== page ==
3 Noteworthy Apps This Week

Screen Shot 2015-08-11 at 11.10.01 AMArloon Solar System, Arloon www.arloon.com, ($1.99 on iPad, iPhone, iPod Touch (iOS 8.0 or later), Android, Windows), for ages 9-up.

Why we like it: Featuring clear graphics and some clever ways to visualize the objects in the solar system, this app contains a mixture of multiple-choice quizzes, interactive explorations and visualization techniques that include an AR (augmented reality) activity that lets you point your camera at a printed QR code, to see the planet floating as a 3D image. It’s like having your own Saturn, floating over your coffee table.

Need to know: The navigation is less than Snazzy (this isn’t TouchPress) and the planets are often shown way out of scale. But the app does a nice job helping children visualize some abstract concepts including how eclipses work, the Earth’s trajectory, rotations, orbits and so on. Don’t miss the animated cut-away cross section of the earth. To print out the card as a PDF, visit www.arloon.com.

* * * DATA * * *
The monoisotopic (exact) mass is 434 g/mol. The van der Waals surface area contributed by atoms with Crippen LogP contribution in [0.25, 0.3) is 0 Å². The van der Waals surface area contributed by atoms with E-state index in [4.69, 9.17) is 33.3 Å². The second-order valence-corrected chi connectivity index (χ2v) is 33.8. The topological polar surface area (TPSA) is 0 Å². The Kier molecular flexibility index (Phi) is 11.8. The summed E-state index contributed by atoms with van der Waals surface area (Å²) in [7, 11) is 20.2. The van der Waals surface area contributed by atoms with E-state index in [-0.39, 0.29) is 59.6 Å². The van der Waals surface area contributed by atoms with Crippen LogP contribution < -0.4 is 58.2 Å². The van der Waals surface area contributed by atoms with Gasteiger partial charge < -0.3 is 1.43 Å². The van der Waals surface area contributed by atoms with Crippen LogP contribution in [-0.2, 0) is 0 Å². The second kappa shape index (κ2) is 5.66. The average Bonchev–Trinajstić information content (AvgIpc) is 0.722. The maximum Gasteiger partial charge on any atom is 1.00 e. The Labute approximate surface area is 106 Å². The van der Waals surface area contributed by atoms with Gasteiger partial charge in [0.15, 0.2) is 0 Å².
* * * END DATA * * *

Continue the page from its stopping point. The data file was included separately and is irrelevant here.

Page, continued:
Screen Shot 2015-08-11 at 11.10.17 AMDexteria VMI
, BinaryLabs, Inc. ($3.99 on iPad (iTunes code coming), for ages 3-6.

Why we like it: Featuring a clean, responsive, well designed interface, Dexteria VMI (stands for Visual Motor Integration) is a set of activities designed to “measure and practice visual tracking and visual-motor skill integration.” This app is obviously designed to be a professional’s tool, but it could easily work in any type of ECE/Early Elementary setting. There are two sets of puzzles, each involving clear attributes and a responsive interface. Teacher features include a timer and the ability to skip levels; plus tracking for multiple children.